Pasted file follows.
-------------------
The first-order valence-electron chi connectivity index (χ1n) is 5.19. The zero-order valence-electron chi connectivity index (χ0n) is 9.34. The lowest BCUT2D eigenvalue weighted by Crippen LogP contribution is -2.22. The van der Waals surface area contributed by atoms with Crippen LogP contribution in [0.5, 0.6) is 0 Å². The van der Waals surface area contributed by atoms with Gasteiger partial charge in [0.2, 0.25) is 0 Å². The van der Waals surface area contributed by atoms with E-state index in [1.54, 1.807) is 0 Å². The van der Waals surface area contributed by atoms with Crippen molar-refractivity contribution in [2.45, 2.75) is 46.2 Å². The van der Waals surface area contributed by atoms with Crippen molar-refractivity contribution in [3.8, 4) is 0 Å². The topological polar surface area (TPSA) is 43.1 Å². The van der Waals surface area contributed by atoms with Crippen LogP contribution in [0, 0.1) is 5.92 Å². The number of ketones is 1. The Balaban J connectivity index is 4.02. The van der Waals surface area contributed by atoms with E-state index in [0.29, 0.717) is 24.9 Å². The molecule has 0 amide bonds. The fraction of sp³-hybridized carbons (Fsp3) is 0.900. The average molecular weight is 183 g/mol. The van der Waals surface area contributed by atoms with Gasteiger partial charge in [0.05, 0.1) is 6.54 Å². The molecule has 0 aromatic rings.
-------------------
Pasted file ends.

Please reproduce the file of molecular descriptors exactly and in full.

The first-order valence-electron chi connectivity index (χ1n) is 5.19. The zero-order valence-electron chi connectivity index (χ0n) is 9.34. The lowest BCUT2D eigenvalue weighted by Crippen LogP contribution is -2.22. The van der Waals surface area contributed by atoms with Crippen LogP contribution in [0.5, 0.6) is 0 Å². The van der Waals surface area contributed by atoms with Gasteiger partial charge in [0.2, 0.25) is 0 Å². The van der Waals surface area contributed by atoms with E-state index in [1.54, 1.807) is 0 Å². The van der Waals surface area contributed by atoms with Crippen molar-refractivity contribution in [2.45, 2.75) is 46.2 Å². The van der Waals surface area contributed by atoms with Crippen molar-refractivity contribution in [3.8, 4) is 0 Å². The topological polar surface area (TPSA) is 43.1 Å². The van der Waals surface area contributed by atoms with Crippen LogP contribution in [0, 0.1) is 5.92 Å². The number of ketones is 1. The Balaban J connectivity index is 4.02. The van der Waals surface area contributed by atoms with E-state index in [0.29, 0.717) is 24.9 Å². The molecule has 0 amide bonds. The fraction of sp³-hybridized carbons (Fsp3) is 0.900. The average molecular weight is 183 g/mol. The van der Waals surface area contributed by atoms with Gasteiger partial charge in [0.05, 0.1) is 6.54 Å². The molecule has 0 aromatic rings.